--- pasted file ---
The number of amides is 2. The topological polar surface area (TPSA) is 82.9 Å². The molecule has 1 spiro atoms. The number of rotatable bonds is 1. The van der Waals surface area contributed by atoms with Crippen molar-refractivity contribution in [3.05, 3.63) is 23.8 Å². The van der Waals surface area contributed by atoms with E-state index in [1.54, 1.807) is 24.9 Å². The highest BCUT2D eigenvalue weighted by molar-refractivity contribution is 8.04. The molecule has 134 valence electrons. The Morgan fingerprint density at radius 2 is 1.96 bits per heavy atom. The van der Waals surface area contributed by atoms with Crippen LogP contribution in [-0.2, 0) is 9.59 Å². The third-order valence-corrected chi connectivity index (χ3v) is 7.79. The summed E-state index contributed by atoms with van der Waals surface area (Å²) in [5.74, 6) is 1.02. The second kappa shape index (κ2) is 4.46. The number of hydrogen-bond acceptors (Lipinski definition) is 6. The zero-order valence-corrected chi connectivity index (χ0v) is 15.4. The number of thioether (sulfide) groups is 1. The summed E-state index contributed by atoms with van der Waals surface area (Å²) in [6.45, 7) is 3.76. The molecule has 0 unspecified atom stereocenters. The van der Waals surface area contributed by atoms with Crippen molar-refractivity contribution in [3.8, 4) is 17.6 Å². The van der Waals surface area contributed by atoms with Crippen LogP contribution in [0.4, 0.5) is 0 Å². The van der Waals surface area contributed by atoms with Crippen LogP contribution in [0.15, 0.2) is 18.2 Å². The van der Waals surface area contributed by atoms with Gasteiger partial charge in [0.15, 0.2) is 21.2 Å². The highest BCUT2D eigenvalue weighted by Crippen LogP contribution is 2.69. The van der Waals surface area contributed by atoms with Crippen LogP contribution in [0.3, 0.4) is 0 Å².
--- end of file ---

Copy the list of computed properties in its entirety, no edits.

The number of amides is 2. The topological polar surface area (TPSA) is 82.9 Å². The molecule has 1 spiro atoms. The number of rotatable bonds is 1. The van der Waals surface area contributed by atoms with Crippen molar-refractivity contribution in [3.05, 3.63) is 23.8 Å². The van der Waals surface area contributed by atoms with E-state index in [1.54, 1.807) is 24.9 Å². The highest BCUT2D eigenvalue weighted by molar-refractivity contribution is 8.04. The molecule has 134 valence electrons. The Morgan fingerprint density at radius 2 is 1.96 bits per heavy atom. The van der Waals surface area contributed by atoms with Crippen LogP contribution in [-0.2, 0) is 9.59 Å². The third-order valence-corrected chi connectivity index (χ3v) is 7.79. The summed E-state index contributed by atoms with van der Waals surface area (Å²) in [5.74, 6) is 1.02. The second kappa shape index (κ2) is 4.46. The number of hydrogen-bond acceptors (Lipinski definition) is 6. The zero-order valence-corrected chi connectivity index (χ0v) is 15.4. The number of thioether (sulfide) groups is 1. The summed E-state index contributed by atoms with van der Waals surface area (Å²) in [6.45, 7) is 3.76. The molecule has 0 unspecified atom stereocenters. The van der Waals surface area contributed by atoms with Crippen molar-refractivity contribution in [3.8, 4) is 17.6 Å². The van der Waals surface area contributed by atoms with Crippen LogP contribution in [0.4, 0.5) is 0 Å². The van der Waals surface area contributed by atoms with Crippen LogP contribution in [0.15, 0.2) is 18.2 Å². The van der Waals surface area contributed by atoms with Gasteiger partial charge in [0.15, 0.2) is 21.2 Å². The highest BCUT2D eigenvalue weighted by Crippen LogP contribution is 2.69. The van der Waals surface area contributed by atoms with Crippen LogP contribution in [0.3, 0.4) is 0 Å².